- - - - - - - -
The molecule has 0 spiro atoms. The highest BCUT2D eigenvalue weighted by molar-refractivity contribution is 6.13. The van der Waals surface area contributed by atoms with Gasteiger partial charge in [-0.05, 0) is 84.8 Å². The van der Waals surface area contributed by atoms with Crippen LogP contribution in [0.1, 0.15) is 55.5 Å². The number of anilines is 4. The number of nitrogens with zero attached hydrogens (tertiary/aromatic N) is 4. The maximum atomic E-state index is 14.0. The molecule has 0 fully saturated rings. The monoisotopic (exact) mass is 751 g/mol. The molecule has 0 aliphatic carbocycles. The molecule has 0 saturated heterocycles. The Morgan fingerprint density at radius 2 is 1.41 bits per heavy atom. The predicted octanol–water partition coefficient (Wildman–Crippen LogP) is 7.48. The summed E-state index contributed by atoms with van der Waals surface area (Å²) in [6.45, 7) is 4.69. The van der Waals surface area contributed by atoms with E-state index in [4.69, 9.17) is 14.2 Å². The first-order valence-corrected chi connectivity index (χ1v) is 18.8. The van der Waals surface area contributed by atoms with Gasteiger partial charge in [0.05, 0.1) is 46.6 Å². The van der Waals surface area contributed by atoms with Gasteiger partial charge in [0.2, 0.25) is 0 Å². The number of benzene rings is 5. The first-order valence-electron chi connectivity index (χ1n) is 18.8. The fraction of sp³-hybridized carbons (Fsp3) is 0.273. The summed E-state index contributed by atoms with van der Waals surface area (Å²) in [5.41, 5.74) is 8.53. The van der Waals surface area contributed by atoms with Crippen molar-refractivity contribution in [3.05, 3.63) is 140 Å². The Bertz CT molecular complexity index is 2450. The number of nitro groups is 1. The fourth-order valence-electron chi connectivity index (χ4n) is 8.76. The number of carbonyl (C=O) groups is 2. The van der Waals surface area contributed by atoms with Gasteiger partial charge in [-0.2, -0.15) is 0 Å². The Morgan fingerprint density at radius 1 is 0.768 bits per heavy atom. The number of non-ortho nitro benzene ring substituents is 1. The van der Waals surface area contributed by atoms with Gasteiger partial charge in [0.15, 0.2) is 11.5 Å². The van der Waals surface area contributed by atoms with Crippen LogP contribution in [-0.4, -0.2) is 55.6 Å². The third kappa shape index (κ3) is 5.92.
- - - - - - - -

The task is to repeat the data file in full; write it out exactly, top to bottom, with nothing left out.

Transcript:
The molecule has 0 spiro atoms. The highest BCUT2D eigenvalue weighted by molar-refractivity contribution is 6.13. The van der Waals surface area contributed by atoms with Gasteiger partial charge in [-0.05, 0) is 84.8 Å². The van der Waals surface area contributed by atoms with Crippen LogP contribution in [0.1, 0.15) is 55.5 Å². The number of anilines is 4. The number of nitrogens with zero attached hydrogens (tertiary/aromatic N) is 4. The maximum atomic E-state index is 14.0. The molecule has 0 fully saturated rings. The monoisotopic (exact) mass is 751 g/mol. The molecule has 0 aliphatic carbocycles. The molecule has 0 saturated heterocycles. The Morgan fingerprint density at radius 2 is 1.41 bits per heavy atom. The predicted octanol–water partition coefficient (Wildman–Crippen LogP) is 7.48. The summed E-state index contributed by atoms with van der Waals surface area (Å²) in [6.45, 7) is 4.69. The van der Waals surface area contributed by atoms with E-state index in [4.69, 9.17) is 14.2 Å². The first-order valence-corrected chi connectivity index (χ1v) is 18.8. The van der Waals surface area contributed by atoms with Gasteiger partial charge in [0.05, 0.1) is 46.6 Å². The van der Waals surface area contributed by atoms with Gasteiger partial charge in [0.2, 0.25) is 0 Å². The number of benzene rings is 5. The first-order valence-electron chi connectivity index (χ1n) is 18.8. The fraction of sp³-hybridized carbons (Fsp3) is 0.273. The summed E-state index contributed by atoms with van der Waals surface area (Å²) in [5.41, 5.74) is 8.53. The van der Waals surface area contributed by atoms with Crippen molar-refractivity contribution in [3.05, 3.63) is 140 Å². The Bertz CT molecular complexity index is 2450. The number of nitro groups is 1. The fourth-order valence-electron chi connectivity index (χ4n) is 8.76. The number of carbonyl (C=O) groups is 2. The van der Waals surface area contributed by atoms with Gasteiger partial charge in [-0.2, -0.15) is 0 Å². The Morgan fingerprint density at radius 1 is 0.768 bits per heavy atom. The number of non-ortho nitro benzene ring substituents is 1. The van der Waals surface area contributed by atoms with Gasteiger partial charge in [0.15, 0.2) is 11.5 Å². The van der Waals surface area contributed by atoms with Crippen LogP contribution in [-0.4, -0.2) is 55.6 Å². The third kappa shape index (κ3) is 5.92.